• An NPC named Philemon is storming mad about a letter he just got from Paul. "He shall be hearing from my attorney!" he rages. You don't get a lot of biblical jokes in RPGs.
"See, it's funny because Paul has abetted Philemon's runaway slave, Onesimus, who has run away with some of Philemon's money." -- words never before written anywhere.
Persepolis was the most challenging of the two cities. It had two different areas, each with its own puzzles. The easier of the two was a "haunted house." It was a maze of teleporter pads, full of non-hostile ghosts. Killing them turned the guards on me, so I just had to avoid them, but they were often in my way. 

The haunted house had two important NPCs. One of them sold me the Writ of Unstone (I'd learned about him from a talking horse named Balam). The second gave me the crucial clue I needed to find Theseus and the Minotaur in Cnossos: say the word AXIOMEN to Ariadne. The latter NPC made me "prove I'm worthy" by giving her the name of her cleric friend in Chryse (CYRIL). Thankfully, I'd written all the names of key NPCs down.
The harder part of the city was a "mirror maze." It wasn't large, but it was difficult to navigate until I realized what was going on. I was simultaneously annoyed and impressed at the programming. The maze mimics what would happen if every wall was a mirror. When you're standing next to a mirror, you see a copy of yourself in that direction. If there are mirrors on both sides, you see infinite copies of yourself in both directions. Valid lines of travel are presented as completely open. You have to keep an eye on the center of the screen, as the PC always occupies the exact center.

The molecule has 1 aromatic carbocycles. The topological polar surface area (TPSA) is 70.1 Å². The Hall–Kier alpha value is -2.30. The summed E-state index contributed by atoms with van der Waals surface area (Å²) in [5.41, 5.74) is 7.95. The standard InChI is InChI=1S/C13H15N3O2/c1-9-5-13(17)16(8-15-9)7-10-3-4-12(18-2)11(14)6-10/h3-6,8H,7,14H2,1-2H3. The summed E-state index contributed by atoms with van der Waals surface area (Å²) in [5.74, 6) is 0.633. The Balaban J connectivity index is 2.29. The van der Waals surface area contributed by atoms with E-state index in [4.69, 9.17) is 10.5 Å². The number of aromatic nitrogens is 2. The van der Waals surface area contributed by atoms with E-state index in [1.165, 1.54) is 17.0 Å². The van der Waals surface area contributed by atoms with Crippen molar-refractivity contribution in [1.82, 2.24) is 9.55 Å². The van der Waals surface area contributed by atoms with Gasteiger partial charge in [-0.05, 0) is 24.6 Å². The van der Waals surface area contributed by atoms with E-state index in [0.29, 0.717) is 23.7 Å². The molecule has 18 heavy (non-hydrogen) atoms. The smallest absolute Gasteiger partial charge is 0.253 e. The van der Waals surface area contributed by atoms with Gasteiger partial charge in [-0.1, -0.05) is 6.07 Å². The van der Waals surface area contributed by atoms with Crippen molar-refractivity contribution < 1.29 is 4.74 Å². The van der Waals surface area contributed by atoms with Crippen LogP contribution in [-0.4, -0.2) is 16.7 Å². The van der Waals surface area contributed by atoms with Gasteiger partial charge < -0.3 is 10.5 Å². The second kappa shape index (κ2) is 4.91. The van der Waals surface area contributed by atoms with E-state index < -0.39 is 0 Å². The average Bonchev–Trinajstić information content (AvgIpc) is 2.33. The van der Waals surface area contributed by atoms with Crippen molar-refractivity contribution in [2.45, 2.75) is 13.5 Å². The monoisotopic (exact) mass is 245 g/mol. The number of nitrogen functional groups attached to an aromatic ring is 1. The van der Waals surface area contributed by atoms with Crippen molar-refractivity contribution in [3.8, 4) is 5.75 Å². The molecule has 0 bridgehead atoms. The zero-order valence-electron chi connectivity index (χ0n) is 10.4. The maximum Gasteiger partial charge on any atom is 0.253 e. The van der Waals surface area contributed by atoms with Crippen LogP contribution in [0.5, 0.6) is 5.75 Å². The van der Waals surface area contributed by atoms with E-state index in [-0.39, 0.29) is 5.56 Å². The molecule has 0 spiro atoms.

In the mirror. I'm in the center. There's a mirror to my west; hence, the duplicate image. The paladin is in a nook to the north with a mirror behind him, which is why you can see both of us mirrored. The way to the east is open. So is the south, but I can only move one square in that direction.